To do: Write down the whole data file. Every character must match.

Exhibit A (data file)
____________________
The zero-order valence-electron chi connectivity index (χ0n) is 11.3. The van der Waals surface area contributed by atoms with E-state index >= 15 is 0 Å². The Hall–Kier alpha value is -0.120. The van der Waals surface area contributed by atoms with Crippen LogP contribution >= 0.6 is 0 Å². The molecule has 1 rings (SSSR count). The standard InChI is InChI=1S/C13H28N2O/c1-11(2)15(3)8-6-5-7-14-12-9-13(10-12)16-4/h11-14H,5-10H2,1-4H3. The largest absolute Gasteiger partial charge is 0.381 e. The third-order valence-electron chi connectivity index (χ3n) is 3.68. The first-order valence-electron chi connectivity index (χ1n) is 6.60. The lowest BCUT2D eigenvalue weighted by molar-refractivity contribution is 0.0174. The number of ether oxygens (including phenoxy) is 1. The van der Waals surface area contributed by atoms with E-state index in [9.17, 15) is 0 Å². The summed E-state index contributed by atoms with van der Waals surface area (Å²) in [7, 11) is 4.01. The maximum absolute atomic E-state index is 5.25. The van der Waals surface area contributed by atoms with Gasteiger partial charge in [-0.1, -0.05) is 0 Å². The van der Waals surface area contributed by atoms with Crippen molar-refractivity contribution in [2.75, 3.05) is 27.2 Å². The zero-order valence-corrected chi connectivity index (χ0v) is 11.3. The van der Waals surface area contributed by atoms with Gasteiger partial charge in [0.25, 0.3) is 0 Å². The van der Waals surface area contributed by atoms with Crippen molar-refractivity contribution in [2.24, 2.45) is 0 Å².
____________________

The zero-order valence-electron chi connectivity index (χ0n) is 11.3. The van der Waals surface area contributed by atoms with E-state index >= 15 is 0 Å². The Hall–Kier alpha value is -0.120. The van der Waals surface area contributed by atoms with Crippen LogP contribution >= 0.6 is 0 Å². The molecule has 1 rings (SSSR count). The standard InChI is InChI=1S/C13H28N2O/c1-11(2)15(3)8-6-5-7-14-12-9-13(10-12)16-4/h11-14H,5-10H2,1-4H3. The largest absolute Gasteiger partial charge is 0.381 e. The third-order valence-electron chi connectivity index (χ3n) is 3.68. The first-order valence-electron chi connectivity index (χ1n) is 6.60. The lowest BCUT2D eigenvalue weighted by molar-refractivity contribution is 0.0174. The number of ether oxygens (including phenoxy) is 1. The van der Waals surface area contributed by atoms with E-state index in [9.17, 15) is 0 Å². The summed E-state index contributed by atoms with van der Waals surface area (Å²) in [7, 11) is 4.01. The maximum absolute atomic E-state index is 5.25. The van der Waals surface area contributed by atoms with Gasteiger partial charge in [-0.1, -0.05) is 0 Å². The van der Waals surface area contributed by atoms with Crippen molar-refractivity contribution in [2.75, 3.05) is 27.2 Å². The zero-order valence-corrected chi connectivity index (χ0v) is 11.3. The van der Waals surface area contributed by atoms with Gasteiger partial charge in [0.25, 0.3) is 0 Å². The van der Waals surface area contributed by atoms with Crippen molar-refractivity contribution in [2.24, 2.45) is 0 Å².